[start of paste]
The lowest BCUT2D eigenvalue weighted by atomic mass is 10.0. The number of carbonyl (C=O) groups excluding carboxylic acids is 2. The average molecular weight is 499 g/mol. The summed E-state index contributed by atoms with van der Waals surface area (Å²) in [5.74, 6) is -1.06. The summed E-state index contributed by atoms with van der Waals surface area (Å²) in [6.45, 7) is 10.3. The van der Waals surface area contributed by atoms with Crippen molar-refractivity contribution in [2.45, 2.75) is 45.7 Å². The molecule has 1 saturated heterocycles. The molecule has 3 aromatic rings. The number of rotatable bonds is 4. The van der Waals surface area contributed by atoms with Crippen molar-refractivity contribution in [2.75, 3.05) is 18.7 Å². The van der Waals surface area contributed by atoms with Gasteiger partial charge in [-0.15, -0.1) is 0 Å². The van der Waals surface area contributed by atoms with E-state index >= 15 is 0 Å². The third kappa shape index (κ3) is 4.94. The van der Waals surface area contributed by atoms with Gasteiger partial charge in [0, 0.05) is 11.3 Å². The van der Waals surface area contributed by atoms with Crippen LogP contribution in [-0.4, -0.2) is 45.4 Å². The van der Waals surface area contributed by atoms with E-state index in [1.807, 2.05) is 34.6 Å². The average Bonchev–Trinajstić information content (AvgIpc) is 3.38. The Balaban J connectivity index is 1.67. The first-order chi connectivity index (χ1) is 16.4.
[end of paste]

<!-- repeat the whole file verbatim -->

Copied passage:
The lowest BCUT2D eigenvalue weighted by atomic mass is 10.0. The number of carbonyl (C=O) groups excluding carboxylic acids is 2. The average molecular weight is 499 g/mol. The summed E-state index contributed by atoms with van der Waals surface area (Å²) in [5.74, 6) is -1.06. The summed E-state index contributed by atoms with van der Waals surface area (Å²) in [6.45, 7) is 10.3. The van der Waals surface area contributed by atoms with Crippen molar-refractivity contribution in [2.45, 2.75) is 45.7 Å². The molecule has 1 saturated heterocycles. The molecule has 3 aromatic rings. The number of rotatable bonds is 4. The van der Waals surface area contributed by atoms with Crippen molar-refractivity contribution in [2.75, 3.05) is 18.7 Å². The van der Waals surface area contributed by atoms with Gasteiger partial charge in [-0.15, -0.1) is 0 Å². The van der Waals surface area contributed by atoms with E-state index >= 15 is 0 Å². The third kappa shape index (κ3) is 4.94. The van der Waals surface area contributed by atoms with Gasteiger partial charge in [0, 0.05) is 11.3 Å². The van der Waals surface area contributed by atoms with Crippen LogP contribution in [-0.4, -0.2) is 45.4 Å². The van der Waals surface area contributed by atoms with E-state index in [1.807, 2.05) is 34.6 Å². The average Bonchev–Trinajstić information content (AvgIpc) is 3.38. The Balaban J connectivity index is 1.67. The first-order chi connectivity index (χ1) is 16.4.